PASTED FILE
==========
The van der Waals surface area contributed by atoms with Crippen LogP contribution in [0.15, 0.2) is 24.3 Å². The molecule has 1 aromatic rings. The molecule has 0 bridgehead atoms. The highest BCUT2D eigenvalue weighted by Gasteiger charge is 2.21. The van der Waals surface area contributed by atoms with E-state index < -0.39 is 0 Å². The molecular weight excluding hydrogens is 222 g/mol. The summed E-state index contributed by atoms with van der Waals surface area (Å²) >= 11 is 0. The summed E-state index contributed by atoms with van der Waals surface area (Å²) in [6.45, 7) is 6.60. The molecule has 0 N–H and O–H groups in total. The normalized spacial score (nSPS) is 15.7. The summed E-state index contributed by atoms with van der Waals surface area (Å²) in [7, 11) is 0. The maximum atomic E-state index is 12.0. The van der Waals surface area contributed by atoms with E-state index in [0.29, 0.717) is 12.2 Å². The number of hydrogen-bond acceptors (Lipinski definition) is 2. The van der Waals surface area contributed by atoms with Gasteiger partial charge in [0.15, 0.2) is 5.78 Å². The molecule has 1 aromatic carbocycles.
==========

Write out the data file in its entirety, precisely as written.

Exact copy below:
The van der Waals surface area contributed by atoms with Crippen LogP contribution in [0.15, 0.2) is 24.3 Å². The molecule has 1 aromatic rings. The molecule has 0 bridgehead atoms. The highest BCUT2D eigenvalue weighted by Gasteiger charge is 2.21. The van der Waals surface area contributed by atoms with E-state index < -0.39 is 0 Å². The molecular weight excluding hydrogens is 222 g/mol. The summed E-state index contributed by atoms with van der Waals surface area (Å²) >= 11 is 0. The summed E-state index contributed by atoms with van der Waals surface area (Å²) in [6.45, 7) is 6.60. The molecule has 0 N–H and O–H groups in total. The normalized spacial score (nSPS) is 15.7. The summed E-state index contributed by atoms with van der Waals surface area (Å²) in [7, 11) is 0. The maximum atomic E-state index is 12.0. The van der Waals surface area contributed by atoms with E-state index in [0.29, 0.717) is 12.2 Å². The number of hydrogen-bond acceptors (Lipinski definition) is 2. The van der Waals surface area contributed by atoms with Gasteiger partial charge in [0.15, 0.2) is 5.78 Å². The molecule has 1 aromatic carbocycles.